My grandpa Reese lived to be 94 years old and my grandma 93 on a tobacco farm in Watauga County close to the Tennessee line. They were of a long gone generation now, but they were surprisingly knowledgeable about current events even at the end of their long lives.
A lot of their thinking and ways of doing things never changed though. My father used to like to call them a couple of times a week to check on them. Mostly he just wanted to talk to them and hear their voices. My grandma would talk if she answered, but my grandpa was not much for conversation on the phone. He still had the mindset that the phone was for emergencies and important calls.
My father used to get so aggravated when my grandpa would answer the phone. You could tell who had answered by the look on his face. He would ask how they were doing, how the weather was, and tell him that we were all fine. Then grandpa would say, “Okay, well bye” and hang up.
I remember my father turning around and slamming the phone down once, “I am the one who’s supposed to get to say bye. I am the one who called him.” Once grandpa learned you were okay and had nothing important to say he was ready to get off the phone.
My grandparents could also be closed mouthed about some things. Grandpa’s grandfather William Larkin Reece served in company A of the 65th Regiment (6th Regiment N.C. Cavalry) during the Civil War. Company A was the only Confederate group to form and come out of Johnson County, Tennessee which was strongly Union.
I often tried to ask my grandpa about Larkin and what made him join the Confederacy, but they would not talk about it. Larkin was a non-slave holder in an area made up of mostly small family farmers with few slaves. Almost all his neighbors including a lot of relatives joined the Union.
Larkin’s son Lum was friends with one of the few black families living in that area when my grandpa was growing up. He could remember going to visit them and always referred to them as “good folks.” There didn’t really seem to be any prejudice attitudes among my ancestors, but I know the war itself created bad feelings in the community after the war.
One of my distant ancestors named a son Ulysses S. Grant Reece so you can guess which side he was on. At some point my branch of the family changed the spelling of their name from Reece to Reese and I have often wondered if this was another attempt to separate the different fractions of the family.
The Iredell County Public Library has an excellent collection of Civil War research materials for both genealogical and historical purposes. We recently purchased 151 microfilm reels of North Carolina civil war records including the 1885 and 1901 N.C. Confederate Pension Records.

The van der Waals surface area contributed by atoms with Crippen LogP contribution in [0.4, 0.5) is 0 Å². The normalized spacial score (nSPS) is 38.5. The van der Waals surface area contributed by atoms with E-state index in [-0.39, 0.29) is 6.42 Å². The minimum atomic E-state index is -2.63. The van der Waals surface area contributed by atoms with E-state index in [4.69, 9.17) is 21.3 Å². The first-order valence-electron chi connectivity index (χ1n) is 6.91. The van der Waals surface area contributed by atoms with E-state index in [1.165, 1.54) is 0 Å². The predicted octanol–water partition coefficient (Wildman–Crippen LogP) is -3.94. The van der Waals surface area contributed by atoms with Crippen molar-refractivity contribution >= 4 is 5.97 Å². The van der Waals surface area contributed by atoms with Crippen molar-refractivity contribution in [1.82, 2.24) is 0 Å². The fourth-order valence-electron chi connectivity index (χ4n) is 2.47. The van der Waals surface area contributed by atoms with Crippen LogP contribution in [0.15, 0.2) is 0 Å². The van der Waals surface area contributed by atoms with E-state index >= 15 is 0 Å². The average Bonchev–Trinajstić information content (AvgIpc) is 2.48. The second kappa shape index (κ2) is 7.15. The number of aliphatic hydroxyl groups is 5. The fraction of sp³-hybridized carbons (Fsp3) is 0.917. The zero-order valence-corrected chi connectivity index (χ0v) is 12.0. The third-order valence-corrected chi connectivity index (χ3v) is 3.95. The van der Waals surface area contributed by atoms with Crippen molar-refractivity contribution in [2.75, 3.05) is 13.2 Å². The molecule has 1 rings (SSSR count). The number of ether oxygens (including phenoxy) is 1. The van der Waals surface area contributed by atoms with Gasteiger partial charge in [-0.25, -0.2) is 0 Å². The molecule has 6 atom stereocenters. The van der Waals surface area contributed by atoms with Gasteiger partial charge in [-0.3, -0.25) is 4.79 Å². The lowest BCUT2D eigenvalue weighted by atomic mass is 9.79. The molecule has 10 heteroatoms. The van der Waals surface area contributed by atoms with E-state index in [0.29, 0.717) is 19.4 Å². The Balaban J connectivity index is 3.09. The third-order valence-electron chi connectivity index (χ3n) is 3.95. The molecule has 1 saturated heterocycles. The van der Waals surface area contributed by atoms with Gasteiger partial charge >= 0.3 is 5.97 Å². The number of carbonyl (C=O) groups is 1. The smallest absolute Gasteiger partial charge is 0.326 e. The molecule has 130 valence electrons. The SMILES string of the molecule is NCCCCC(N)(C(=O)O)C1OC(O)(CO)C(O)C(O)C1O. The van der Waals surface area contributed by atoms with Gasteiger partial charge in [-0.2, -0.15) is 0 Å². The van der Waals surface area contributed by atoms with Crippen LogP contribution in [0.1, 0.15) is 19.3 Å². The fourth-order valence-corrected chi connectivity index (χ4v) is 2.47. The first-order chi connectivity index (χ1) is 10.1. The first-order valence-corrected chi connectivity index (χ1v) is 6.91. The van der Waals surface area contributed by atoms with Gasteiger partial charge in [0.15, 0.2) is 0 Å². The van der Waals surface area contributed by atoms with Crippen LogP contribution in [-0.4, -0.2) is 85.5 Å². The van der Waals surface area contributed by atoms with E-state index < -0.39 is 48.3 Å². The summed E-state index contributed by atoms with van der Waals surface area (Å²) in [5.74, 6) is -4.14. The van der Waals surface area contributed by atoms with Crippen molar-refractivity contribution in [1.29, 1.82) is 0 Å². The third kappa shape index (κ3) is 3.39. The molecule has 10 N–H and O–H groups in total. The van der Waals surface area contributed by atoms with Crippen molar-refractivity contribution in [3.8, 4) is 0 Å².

This past week we received the 100 volume supplement set to the “War of the Rebellion Official Records of the Union and Confederate Armies.” This set was a landmark in historical publishing and at the time of their printing the largest and most exhaustively researched work ever published by the United States Printing Office. It consists of the official reports and correspondence of both the Union and Confederate Armies during the war and is considered even today as the primarily resource for Civil War research.
The only real complaint about the 228 volumes has been over the title chosen by the publishers. Many in the south do not like to have the war referred to as the “War of the Rebellion.” The Civil War is the most common term used for the conflict. It is perhaps the oldest term for the war and was used in the writings of men such as Jefferson Davis, Robert E. Lee, Ulysses S. Grant, William Tecumseh Sherman, and Nathan Bedford Forest.
Other names for the war include, “The War for Separation, the Confederate War, the War for Southern Freedom, the War of the North and South, the Lost Cause, the War of the Sixties, the War for Southern Nationality, the War Against Slavery, the Civil War between the States, the War against Northern Aggression, the Great Rebellion, the Second War for Independence, the War for States’ Rights, the Second American Revolution, the War for Southern Independence, the War for Constitutional Liberty, the War to Suppress Yankee Arrogance, the Brother’s War, the War of Secession, the Yankee Invasion, Mr. Lincoln’s War, the Southern Rebellion, the War of the Rebellion, War for the Union, War for Abolition, the War for Nationality, the War of the Southrons, and the War for Southern Rights.
Through the years many have attempted to offend neither side by simply referring to it as “the War” or simply as “the Late Unpleasantness.” How my ancestor saw it remains a mystery to me for now, but I suspect in his mind it had a lot to do with a desire to be independent from Federal control and to protect his homeland.
Joel Reese, Local History Librarian
Iredell County Public Library
This article appeared in the Statesville Record and Landmark as “Library offers volumes of Civil War history” on May 14, 2008